By 3 News staff / NZPA
For continued updates from Day Two click here
11:09am: Andrew Little, secretary of the EPMU spoke to Sean Plunkett on The Nation this morning. He says there have been no issues with Pike River from the union’s point of view. He is not sure if any of the miners are in the EPMU. He says the union’s job is to provide a presence and reassurance to families.
10:56am: 3 News reporter Hamish Clark spoke to Sean Plunkett on The Nation from outside Greymouth Police Station. He says there are four or five choppers in the air trying to collect samples of air in the mine shaft to determine whether it is safe to enter the mine. He said this is purely to determine whether it is safe for rescuers to enter, it is not the rescue taking place as of yet. Hamish re-iterated what Mr Whittall told the media conference earlier this morning. There are ventilation shafts where the miners could be located. They have been trained to seek those out and stay in that position. Another media briefing will be held at 2pm.
10:23am: Peter Whittall, CEO of Pike River Coal spoke to RadioLIVE this morning about the length of time it could take to rescue the men. “It could take two to four hours to establish a fresh air base in the tunnel. They would then have to change crews out because the work is difficult and after four hours’ work they will be exhausted. They would have to be replaced and then over the subsequent 12 to 24 hours they would then use that base for search and recovery,” he says.
10:04am: It has been confirmed by Sky News that one of the miners who managed to free himself from the mine yesterday, has a brother still in the mine.
9:39am: Minister of Energy and Resources, Gerry Brownlee spoke from Greymouth to The Nation this morning and said experts from Australia are on their way to help out at the mine. Mr Brownlee opened the mine almost two years ago. He says the focus is on the families of those who are trapped. He told Duncan Garner the rescuers are extremely competent.
9:31am: Tony Kokshoorn, mayor of Greymouth, told The Nation this morning, rescuers would be down the mine to free the men if they could but it is too dangerous at the moment. He says rescuers from around the world have been in contact offering support and help. He reiterated what Mr Whittall told the media conference: that the miners have been trained to find ventilated shafts and stay in that place. He says there are a number of ventilated shafts in the mine. “Until we’re told otherwise, there’s a lot of hope for us here on the West Coast,” he told Sean Plunkett.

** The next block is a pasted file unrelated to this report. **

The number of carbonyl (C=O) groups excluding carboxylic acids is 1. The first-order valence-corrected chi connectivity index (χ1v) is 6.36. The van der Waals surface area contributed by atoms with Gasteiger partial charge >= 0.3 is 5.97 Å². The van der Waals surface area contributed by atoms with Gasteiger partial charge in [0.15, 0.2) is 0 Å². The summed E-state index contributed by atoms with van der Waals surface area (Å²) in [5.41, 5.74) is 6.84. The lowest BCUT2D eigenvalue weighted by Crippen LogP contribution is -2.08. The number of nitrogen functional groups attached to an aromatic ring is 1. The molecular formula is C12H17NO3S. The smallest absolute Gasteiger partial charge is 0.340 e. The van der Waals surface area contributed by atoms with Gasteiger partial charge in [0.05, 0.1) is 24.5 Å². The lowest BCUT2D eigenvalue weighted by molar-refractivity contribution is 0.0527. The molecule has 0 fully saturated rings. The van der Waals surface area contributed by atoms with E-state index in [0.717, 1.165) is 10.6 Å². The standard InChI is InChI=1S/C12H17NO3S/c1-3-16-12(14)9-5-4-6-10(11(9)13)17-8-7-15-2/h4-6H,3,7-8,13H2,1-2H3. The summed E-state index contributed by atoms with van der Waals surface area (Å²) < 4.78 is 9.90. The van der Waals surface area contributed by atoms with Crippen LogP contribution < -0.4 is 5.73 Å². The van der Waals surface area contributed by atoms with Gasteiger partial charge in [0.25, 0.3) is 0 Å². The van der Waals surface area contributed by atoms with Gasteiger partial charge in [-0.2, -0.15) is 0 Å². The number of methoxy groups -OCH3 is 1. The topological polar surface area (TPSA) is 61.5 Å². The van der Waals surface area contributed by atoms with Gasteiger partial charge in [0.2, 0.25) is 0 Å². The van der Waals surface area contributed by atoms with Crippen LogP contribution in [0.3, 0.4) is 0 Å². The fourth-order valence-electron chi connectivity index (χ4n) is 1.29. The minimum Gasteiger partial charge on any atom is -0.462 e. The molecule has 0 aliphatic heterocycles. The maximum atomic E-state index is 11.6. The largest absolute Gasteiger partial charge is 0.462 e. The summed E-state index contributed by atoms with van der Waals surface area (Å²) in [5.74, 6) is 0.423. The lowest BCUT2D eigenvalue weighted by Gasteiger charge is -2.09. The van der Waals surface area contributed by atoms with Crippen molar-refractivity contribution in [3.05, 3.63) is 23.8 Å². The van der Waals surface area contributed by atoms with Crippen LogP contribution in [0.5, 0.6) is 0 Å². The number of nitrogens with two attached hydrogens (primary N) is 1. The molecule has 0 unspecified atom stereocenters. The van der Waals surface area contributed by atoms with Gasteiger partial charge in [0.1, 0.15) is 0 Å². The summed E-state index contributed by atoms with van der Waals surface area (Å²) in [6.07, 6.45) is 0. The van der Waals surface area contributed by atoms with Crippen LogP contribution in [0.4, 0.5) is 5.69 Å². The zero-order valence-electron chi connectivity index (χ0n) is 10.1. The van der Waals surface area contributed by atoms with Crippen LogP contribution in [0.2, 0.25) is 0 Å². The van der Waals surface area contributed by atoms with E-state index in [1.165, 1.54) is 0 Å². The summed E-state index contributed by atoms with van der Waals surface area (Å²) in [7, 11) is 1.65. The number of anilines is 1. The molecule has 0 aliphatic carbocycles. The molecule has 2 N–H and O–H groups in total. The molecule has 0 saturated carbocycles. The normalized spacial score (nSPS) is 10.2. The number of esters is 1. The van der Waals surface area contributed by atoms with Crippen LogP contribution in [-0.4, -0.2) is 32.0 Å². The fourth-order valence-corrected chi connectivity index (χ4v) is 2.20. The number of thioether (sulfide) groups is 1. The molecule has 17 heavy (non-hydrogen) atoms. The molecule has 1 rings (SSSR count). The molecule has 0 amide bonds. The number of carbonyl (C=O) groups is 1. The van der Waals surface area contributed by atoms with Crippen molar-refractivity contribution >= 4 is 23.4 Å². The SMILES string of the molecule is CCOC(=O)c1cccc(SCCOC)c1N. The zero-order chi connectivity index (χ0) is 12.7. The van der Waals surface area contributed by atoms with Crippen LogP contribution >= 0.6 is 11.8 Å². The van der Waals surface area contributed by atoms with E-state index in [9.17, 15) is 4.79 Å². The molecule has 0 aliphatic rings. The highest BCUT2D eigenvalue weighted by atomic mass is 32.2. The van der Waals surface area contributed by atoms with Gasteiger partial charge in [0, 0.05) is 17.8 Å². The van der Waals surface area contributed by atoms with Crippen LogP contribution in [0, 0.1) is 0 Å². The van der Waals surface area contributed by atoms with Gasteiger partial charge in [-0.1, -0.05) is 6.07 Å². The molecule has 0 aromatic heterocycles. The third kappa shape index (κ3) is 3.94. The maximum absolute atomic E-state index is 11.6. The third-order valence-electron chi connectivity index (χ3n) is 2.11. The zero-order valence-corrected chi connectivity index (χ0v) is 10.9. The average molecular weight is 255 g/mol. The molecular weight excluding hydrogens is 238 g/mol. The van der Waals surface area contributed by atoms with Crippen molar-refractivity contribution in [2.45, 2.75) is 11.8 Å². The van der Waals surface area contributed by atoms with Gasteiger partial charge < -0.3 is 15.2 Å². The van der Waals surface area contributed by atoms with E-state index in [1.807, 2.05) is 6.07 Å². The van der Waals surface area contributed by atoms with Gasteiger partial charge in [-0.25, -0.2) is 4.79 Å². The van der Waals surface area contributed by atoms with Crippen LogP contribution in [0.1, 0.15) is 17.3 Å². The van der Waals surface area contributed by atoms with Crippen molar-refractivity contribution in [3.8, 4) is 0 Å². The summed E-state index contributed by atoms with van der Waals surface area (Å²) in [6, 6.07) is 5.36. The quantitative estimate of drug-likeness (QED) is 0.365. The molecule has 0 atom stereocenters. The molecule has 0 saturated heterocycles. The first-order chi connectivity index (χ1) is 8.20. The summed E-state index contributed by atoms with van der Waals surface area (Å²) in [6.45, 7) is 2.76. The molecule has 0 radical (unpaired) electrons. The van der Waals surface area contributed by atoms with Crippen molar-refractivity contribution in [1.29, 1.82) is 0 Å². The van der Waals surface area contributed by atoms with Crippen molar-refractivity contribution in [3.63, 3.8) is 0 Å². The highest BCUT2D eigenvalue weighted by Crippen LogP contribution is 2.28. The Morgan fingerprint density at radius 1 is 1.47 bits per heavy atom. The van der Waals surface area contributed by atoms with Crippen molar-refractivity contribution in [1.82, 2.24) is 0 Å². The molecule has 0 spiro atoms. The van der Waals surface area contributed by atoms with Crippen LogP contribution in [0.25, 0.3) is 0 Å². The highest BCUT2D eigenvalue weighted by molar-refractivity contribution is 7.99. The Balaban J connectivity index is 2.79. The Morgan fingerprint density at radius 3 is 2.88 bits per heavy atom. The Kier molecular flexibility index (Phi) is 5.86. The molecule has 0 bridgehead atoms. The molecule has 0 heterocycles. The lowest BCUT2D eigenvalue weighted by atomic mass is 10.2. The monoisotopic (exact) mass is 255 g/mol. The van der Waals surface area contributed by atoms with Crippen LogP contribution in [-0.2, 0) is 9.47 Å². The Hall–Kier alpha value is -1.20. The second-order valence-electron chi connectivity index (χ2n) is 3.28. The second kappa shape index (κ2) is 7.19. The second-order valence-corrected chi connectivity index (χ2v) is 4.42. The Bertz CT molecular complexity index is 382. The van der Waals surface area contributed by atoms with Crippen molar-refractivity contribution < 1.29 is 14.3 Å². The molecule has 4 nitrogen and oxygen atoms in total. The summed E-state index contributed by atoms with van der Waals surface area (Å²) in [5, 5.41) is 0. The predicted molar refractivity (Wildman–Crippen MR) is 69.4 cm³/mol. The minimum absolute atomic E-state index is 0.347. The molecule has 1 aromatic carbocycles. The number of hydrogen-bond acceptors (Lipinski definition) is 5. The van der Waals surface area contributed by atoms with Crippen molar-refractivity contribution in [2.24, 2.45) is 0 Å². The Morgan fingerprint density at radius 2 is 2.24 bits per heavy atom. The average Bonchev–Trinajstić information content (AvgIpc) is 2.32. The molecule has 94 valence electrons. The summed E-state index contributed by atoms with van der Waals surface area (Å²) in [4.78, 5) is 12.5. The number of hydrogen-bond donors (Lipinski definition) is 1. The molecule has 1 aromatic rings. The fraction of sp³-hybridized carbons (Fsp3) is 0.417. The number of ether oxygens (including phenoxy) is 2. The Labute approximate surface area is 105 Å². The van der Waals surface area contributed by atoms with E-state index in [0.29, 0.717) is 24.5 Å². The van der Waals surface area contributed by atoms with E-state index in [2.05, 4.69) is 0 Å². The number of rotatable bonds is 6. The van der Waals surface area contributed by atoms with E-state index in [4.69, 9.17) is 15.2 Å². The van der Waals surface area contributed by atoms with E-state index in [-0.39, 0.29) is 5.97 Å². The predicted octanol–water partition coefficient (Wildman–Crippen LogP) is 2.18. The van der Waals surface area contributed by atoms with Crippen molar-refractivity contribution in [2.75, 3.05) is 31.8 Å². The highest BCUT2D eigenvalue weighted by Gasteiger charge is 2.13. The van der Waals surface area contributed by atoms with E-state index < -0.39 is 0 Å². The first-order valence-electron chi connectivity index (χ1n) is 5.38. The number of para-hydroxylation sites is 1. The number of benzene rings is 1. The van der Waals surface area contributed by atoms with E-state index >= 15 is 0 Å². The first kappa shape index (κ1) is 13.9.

9:14am: Two choppers have been seen flying into the mine. One is a rescue helicopter.
9:12am: A church service is being held at St Patrick’s in Greymouth.
8:33am: Mr Whittall says the youngest miner underground is 17 and the eldest is 62. Mr Whittall knows all the miners personally and employed them all.
8:30am: Mr Whittall has told the conference that one of the miner’s phones is working. They have called it but there is no answer. He stresses that could be because the phone is located in an area too dangerous for the miners to reach.
8:26am: The air testing which needs to take place is detailed. To test the air they have to go down with a shaft. To do that without a chopper, could take 2.5 hours over rugged terrain and then a 3 hour walk back. Mr Whittall says the testing could take 6-8 hours before the rescue can begin. If they can get a chopper, the testing can take an hour.
8:18am: Mr Whittall says the miners could be up to 2 or 2.5 kilometres inside the mine. He says he is unsure of what caused the explosion at this stage. He has confirmed there are 29 miners underground. 16 are Pike River coal employees and 13 are contractors.
8:13am: Mr Whittall has just told the conference the miners are carrying self escape devices which they carry on their belt. He says it gives them 30 to 60 minutes of oxygen.
8:10am: Superintendent Gary Knowles has addressed the media conference. He is in charge of the rescue operation. He says the environment is the biggest problem as it is unstable. Police have briefed the families this morning and are being updated hourly. Superintendent Knowles says he is not prepared to send crews in when it is unsafe for them. He told the conference “we want to bring these boys home.”
8:04am: CEO of Pike River Peter Whittall has addressed a media conference this morning. He confirmed there has not been any communications with the mine and no one has been able to enter the mine. The damage underground is not known at this stage. Mine’s Rescue Services are at the site but have not gone underground. Mr Whittall says the conditions are not safe for them to enter. They are testing the air and will be reassessing throughout the day. The mine is a tunnel, not shaft mine and once conditions are safe. Mr Whittall says rescue teams will enter.